It’s not every day that we hear about a brand-new MMORPG that’s already out, but today is one of them: It’s a Roblox-esque kid-centric MMORPG called NEO 2045 by Australian dev VR Realms. The game apparently launched earlier this month on Steam, the Apple Appstore, and Google Play, but the reviews on all three platforms aren’t exactly singing its praises, as early players say it simply wasn’t ready for launch, which seems believable since we’d never heard of it. Today’s press release says it’s in global “open beta” and nearing a full launch “in a few months,” but it’s flagged as a launched product on those platforms, which seems to be contributing to the higher expectations.
“NEO 2045 is a sci-fi action MMO for all ages with a vast open world with different Player Realms that focus on various aspects of gameplay to ensure a great time for everyone, regardless of their play style. Looking for a fast-play, multiplayer game experience? There are loads of single and multiplayer mini-games accessible through various arenas and locations, such as the Lazer Tag Arena, Robot Stadium, Avatar Sports Stadium, Comedy Club, Nightclub, Astro Training Center, Water Park and Arcade. Or if you are after more of a social, community experience, you can interact with other players in one of five fun and safe social Realms, including the Forest Realm, Arctic Realm, Desert Realm or the Ocean Realm. Or if what you really want to do is build and create, then head to your very own customizable Player Realm where you can terraform mountains and valleys and build structures and vehicles using dynamorphic components that connect seamlessly.”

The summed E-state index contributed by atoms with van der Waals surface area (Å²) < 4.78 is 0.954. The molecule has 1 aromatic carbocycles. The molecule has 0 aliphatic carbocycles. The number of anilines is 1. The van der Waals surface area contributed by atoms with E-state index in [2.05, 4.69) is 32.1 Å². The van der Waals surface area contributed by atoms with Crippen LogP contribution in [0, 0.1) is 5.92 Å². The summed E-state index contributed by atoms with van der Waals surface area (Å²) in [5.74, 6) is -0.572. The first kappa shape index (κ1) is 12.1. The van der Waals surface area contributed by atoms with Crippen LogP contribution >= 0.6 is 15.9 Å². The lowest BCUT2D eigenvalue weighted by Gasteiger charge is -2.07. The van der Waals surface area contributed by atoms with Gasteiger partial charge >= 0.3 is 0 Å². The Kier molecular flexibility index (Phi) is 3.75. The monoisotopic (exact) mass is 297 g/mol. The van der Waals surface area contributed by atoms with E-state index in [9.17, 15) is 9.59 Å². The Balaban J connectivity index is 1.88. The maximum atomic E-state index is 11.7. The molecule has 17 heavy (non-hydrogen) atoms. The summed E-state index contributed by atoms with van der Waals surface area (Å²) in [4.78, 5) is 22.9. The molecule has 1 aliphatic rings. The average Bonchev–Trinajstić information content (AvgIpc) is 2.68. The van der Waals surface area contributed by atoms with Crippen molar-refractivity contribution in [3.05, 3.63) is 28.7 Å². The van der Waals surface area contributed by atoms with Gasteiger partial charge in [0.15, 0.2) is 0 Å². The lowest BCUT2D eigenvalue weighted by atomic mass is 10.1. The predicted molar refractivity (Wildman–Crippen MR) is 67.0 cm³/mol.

If you’re curious about how the game will handle safety for the kids the game is hoping will make up its playerbase, you’ll have to go digging not into the parents portal but into the support page, where VR Realms says it’s using a “multi-layered” phrase filtering system in chat that will “ensure that personally identifiable information and offensive language cannot be used in the game.” It also says it’s using live community moderation tools to keep the space clean. (The fact that this info isn’t at the very top of the website as a primary selling point for clueless parents and is instead brief, vague, and buried in a support page is a bit weird for a kids MMO.)